If you want to know what’s going on beneath the streets of London, Dr Maxwell Roberts is your man. He is the author of Underground Maps Unravelled, a book about the history, science and design aesthetics of subterranean cartography, with a particular focus on the London Underground map. Apart from the additions at its edges, the official London tube map hasn’t changed much since it was originally designed by Harry Beck in 1931, but Max Roberts has refashioned it several times in recent years. One of his maps reflected the true distances between the stations and another was in the style of Charles Rennie Mackintosh. His latest reworking is this groovy circular version. Click the image to see it in its full glory. It’s a beautiful thing, baby.
The band are Manflu and the track is “Wizard”. They’re based in London, but the five members of Manflu are from five different countries – Kazakhstan, Japan, France, the US and the UK. They share a liking for Can, they’ve played with Lydia Lunch, and another of their songs is called “James Chance”. They’ve also got one about about porno queen Sasha Grey. They’re not a totally new band (they’ve been around since 2009 and “Wizard” first appeared as the lead cut on their second EP, which they released in 2011), but this video is straight out of the box. Directed by Diana Horrorshow, it was uploaded to YouTube a few days ago and has been viewed by just a couple of thousand people so far. Be the first on your block and all that.
Now I know you are all regular listeners to my monthly radio show on Frome FM. You can hear it online, so there really is no excuse for you not tuning in, even if you live on the other side of Somerset. Or the world, come to that. Anyway, if you’re not always able to listen in, you’ll be glad to learn that Frome FM have recently added an archive area to their site and you can find my latest broadcast there. This show features the old skool house pioneers, with tracks by the likes of Fingers Inc (pictured above), Marshall Jefferson, Frankie Knuckles, Nitro Deluxe, Sterling Void, Todd Terry and Farley “Jackmaster” Funk. Flick on your jacking switch and hear it here.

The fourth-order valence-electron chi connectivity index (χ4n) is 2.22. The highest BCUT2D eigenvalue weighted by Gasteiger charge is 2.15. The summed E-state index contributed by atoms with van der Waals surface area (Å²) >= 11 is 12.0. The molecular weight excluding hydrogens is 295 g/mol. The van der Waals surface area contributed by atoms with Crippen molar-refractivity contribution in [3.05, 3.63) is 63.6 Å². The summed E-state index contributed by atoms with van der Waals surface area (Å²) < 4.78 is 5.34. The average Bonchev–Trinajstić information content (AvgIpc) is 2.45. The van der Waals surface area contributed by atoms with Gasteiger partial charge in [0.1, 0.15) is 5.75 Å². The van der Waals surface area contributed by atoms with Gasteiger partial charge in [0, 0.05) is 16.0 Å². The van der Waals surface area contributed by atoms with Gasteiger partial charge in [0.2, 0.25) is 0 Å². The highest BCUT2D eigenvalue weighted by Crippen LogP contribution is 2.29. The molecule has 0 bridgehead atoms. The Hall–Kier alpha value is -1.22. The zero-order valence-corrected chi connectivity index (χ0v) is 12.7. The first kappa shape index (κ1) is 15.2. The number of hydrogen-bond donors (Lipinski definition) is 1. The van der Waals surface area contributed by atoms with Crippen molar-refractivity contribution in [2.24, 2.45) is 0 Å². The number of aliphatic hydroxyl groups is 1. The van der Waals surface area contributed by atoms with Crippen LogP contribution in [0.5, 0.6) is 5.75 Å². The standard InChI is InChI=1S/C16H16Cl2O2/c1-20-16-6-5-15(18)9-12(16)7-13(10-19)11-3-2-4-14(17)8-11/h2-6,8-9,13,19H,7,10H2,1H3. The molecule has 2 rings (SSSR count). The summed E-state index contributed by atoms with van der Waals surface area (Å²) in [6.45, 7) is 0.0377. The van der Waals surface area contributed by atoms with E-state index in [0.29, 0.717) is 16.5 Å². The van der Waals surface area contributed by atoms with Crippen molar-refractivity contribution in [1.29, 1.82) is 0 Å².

This has to be one of the oddest music-related items to ever appear on eBay. It’s a painting called (and the title is just so perfect) Jesus Broke Out The Lamb Chop Puppet And Hired An Angel To Try And Cheer Up A Clinically Depressed Paul McCartney by US artist Kata Billups. Kata seems to have a bit of a thing about painting Jesus with The Beatles (and also various combinations of Jesus, Elvis Presley, Mick Jagger and pin-up queen Bettie Page) and her work is apparently owned by the likes of Julia Roberts, Sting, Tim Burton and Willie Nelson, as well as all four former members of REM.
Jesus Broke Out The Lamb Chop Puppet has been on eBay for around three years – that might be something to do with its Buy It Now price tag of $177,000 (roughly £110,000) – so you may have already seen it. If you haven’t, click here for the full listing and read Kata’s comments about the symbolism in the painting and her explanation of the cause of Paul McCartney’s suffering. There’s a clue in the fact that he has taken a red marker pen to the three pictures of Yoko Ono on the walls of his room, putting a big cross on one and drawing devil’s horns on the other two.